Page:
You hire another administrator who will be responsible for managing all infrastructure-as-a-service (IaaS) deployments in your Azure subscription.
You create a new Azure Active Directory (Azure AD) user account for the new hire. You need to configure the new user account to meet the following requirements:
* Read/write access to all Azure IaaS deployments
* Read-only access to Azure AD
* No access to Azure subscription metadata
Your solution must also minimize your access maintenance in the future.
What should you do?
You should assign the user the Contributor role at the resource group level. Least privilege security means granting users only the scope and degree of access they require, and no more. The Contributor built-in role-based access control (RBAC) role grants the new employee full read/write access at that scope, but does not grant the user any privileges either at the subscription or Azure AD levels.
You should not assign the user the Global administrator directory role. This role assignment allows the new employee full access to Azure AD, which violates the scenario's technical requirements. Also, Azure AD directory roles govern what a user can do within Azure AD and have nothing to do with regard to other Azure service permissions.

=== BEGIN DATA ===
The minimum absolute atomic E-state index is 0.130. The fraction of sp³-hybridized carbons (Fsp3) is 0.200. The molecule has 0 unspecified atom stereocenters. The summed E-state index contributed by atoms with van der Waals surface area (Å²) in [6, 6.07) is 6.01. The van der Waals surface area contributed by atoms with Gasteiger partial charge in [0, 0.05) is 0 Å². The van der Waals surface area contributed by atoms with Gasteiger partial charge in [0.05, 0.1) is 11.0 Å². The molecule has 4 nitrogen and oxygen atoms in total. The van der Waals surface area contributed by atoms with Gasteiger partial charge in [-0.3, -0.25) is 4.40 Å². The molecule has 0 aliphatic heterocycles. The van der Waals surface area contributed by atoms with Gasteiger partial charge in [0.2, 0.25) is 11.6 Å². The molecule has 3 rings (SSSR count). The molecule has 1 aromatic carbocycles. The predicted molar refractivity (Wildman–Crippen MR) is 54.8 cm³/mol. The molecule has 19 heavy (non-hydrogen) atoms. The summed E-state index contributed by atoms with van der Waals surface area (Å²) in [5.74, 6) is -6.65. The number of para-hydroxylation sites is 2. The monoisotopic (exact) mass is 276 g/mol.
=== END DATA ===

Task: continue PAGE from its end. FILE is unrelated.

You should not assign the user the Owner role at the resource level. The Owner role is most privileged, and its assignment must be strictly controlled. Furthermore, making multiple role assignments at the resource level makes for more difficult and complex administration in the future.
You should not assign the user the Virtual Machine Operator role at the subscription level. This built-in role grants users only the ability to monitor and restart virtual machines (VMs), which is far less privilege than the new hire requires to perform full management of the company's Azure IaaS deployments.